Egypt's State Information service (SIS) issued a statement on Thursday saying that the Cairo office of Turkish state news agency Anadolu was raided by police because the agency had no legal presence in the country.
The SIS listed the history and legal status of the Anadolu office in Egypt since the 1990s, and said it had been operating illegally in Egypt since 2013.
"Anadolu had one accredited correspondent in Cairo in the early 1990s, and he was deported from the country at the time for his implication in a smuggling case between Egypt and Turkey," said the SIS, adding that in 2010, Anadolu opened an office in Cairo after receiving accreditation.
Foreign media bodies and figures must register with the SIS, which oversees foreign media in Egypt, in order to receive accreditation to operate in Egypt legally.
In 2012, Anadolu submitted a request to convert its Cairo office into a regional office that included 42 reporters, photographers and technicians, according to the SIS.
"In 2013, due to violations committed by Anadolu’s Cairo crew in the aftermath of the 30 June revolution, the competent authorities shut down their office on 29 August 2013, and as of this date the Anadolu Agency has no legal presence in Egypt," said the SIS statement, adding that all attempts made by the Turkish embassy in Egypt to accredit the agency's reporters were rejected.
"This refusal is an exercise of the guaranteed sovereignty rights of every country on its territory," it said.
"Turkey’s official statements reveal the fact that the [Anadolu staff in Cairo] were playing a role within the framework of aggressive Turkish policies against Egypt which in turn constitutes a violation of Egyptian law," the SIS said.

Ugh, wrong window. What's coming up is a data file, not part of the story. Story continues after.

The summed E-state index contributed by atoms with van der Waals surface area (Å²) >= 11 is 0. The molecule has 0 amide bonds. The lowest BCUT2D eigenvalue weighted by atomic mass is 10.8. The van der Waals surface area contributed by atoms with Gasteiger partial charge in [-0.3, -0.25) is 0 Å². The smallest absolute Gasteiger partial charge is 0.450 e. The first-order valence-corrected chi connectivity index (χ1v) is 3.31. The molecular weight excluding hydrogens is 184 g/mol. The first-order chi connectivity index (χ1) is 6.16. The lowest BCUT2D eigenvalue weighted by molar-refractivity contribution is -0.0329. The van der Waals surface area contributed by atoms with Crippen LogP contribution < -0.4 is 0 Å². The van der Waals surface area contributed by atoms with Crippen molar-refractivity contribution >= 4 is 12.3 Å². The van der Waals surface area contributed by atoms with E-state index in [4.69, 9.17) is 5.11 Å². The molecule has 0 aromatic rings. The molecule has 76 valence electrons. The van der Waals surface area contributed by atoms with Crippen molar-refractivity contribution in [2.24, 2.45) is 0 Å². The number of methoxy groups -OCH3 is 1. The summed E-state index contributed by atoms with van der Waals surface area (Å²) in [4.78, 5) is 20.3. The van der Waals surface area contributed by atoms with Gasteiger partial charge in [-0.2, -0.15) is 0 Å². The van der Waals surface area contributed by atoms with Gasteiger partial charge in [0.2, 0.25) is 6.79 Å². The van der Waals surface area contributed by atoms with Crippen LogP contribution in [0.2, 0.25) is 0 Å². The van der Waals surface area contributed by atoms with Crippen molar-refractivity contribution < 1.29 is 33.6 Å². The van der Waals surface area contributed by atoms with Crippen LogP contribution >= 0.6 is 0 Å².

"The SIS refutes these fallacies and assures the foreign correspondents accredited and residing in Egypt that it is keen on preserving freedom of the press, and further reaffirms its commitment to internationally recognised professional rules of conduct of journalistic work, which is guaranteed to everyone who adheres to the rules of accreditation and the established procedures," the SIS concluded in its statement.
Egyptian police raided on Wednesday the Anadolu office illegally operating in Cairo, arresting four of its staff members including a Turkish national, according to a statement by Egypt's interior ministry.
Turkey's foreign ministry condemned the raid in a statement saying the action "reveals the negative approach of the Egyptian administration towards freedom of the press," while criticising Cairo's democratic record. The ministry summoned the Egyptian charge d'affaires in Ankara over the matter and demanded the immediate release of its detained staff.
The Egyptian foreign ministry responded by saying it "categorically rejects" the remarks against what it stressed were legal measures taken in dealing with "illegal Turkish electronic media committees in Egypt."